Mental Health – Facing The Challenges To Workplace Inclusion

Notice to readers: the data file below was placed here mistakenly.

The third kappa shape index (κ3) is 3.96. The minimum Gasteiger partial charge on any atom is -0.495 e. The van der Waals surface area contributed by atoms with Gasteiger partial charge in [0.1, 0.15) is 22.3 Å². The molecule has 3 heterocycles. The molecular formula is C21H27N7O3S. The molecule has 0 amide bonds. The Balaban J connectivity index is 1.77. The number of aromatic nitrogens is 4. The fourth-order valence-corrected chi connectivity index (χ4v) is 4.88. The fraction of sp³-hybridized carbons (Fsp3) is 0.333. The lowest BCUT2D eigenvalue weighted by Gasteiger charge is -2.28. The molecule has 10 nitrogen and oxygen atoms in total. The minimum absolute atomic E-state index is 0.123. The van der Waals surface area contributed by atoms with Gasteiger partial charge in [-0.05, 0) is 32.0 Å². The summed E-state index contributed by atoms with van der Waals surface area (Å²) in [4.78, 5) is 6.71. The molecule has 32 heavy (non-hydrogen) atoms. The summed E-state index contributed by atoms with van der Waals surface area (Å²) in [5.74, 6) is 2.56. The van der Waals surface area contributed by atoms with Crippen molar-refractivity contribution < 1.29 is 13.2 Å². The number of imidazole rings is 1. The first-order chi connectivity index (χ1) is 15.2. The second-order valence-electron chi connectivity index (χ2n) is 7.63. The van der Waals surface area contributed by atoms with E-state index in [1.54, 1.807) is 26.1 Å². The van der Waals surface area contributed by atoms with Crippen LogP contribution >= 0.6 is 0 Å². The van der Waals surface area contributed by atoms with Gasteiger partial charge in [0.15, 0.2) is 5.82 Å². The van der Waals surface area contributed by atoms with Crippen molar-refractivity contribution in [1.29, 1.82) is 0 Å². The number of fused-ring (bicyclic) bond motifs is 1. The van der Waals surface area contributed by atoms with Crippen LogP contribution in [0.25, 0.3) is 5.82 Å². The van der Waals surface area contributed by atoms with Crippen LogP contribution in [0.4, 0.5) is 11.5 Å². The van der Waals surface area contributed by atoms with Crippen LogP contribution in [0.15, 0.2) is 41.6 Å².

In Canada, as in other industrialized countries, mental health accounts for a very significant and growing share of days lost due to absenteeism and lost productivity. It is a major contributor to strained workplace relationships, unemployment, and of course to the personal suffering of workers struggling with them. It poses daily practical challenges for employers, unions, employees and their counsel. Canadian law provides relatively little clear guidance in addressing these challenges. In a major 2015 report the Organization for Economic Cooperation and Development outlines an integrated approach aimed at improving outcomes for workers, employers and economies as a whole. Its recommendations include mandatory workplace psycho-social risk prevention programs, promoting mental health screening at work, equipping managers to identify and address mental health problems on a first aid basis, making greater use of partial sick leave and “fit notes”, mandatory early and gradual return to work programs, and incentive structures to support the use of such programs. This panel will consider the appropriateness of such an approach in Canada, its implications for employers, unions and employees, and the extent to which Canadian anti-discrimination law addresses, facilitates or would impede or countermand its implementation.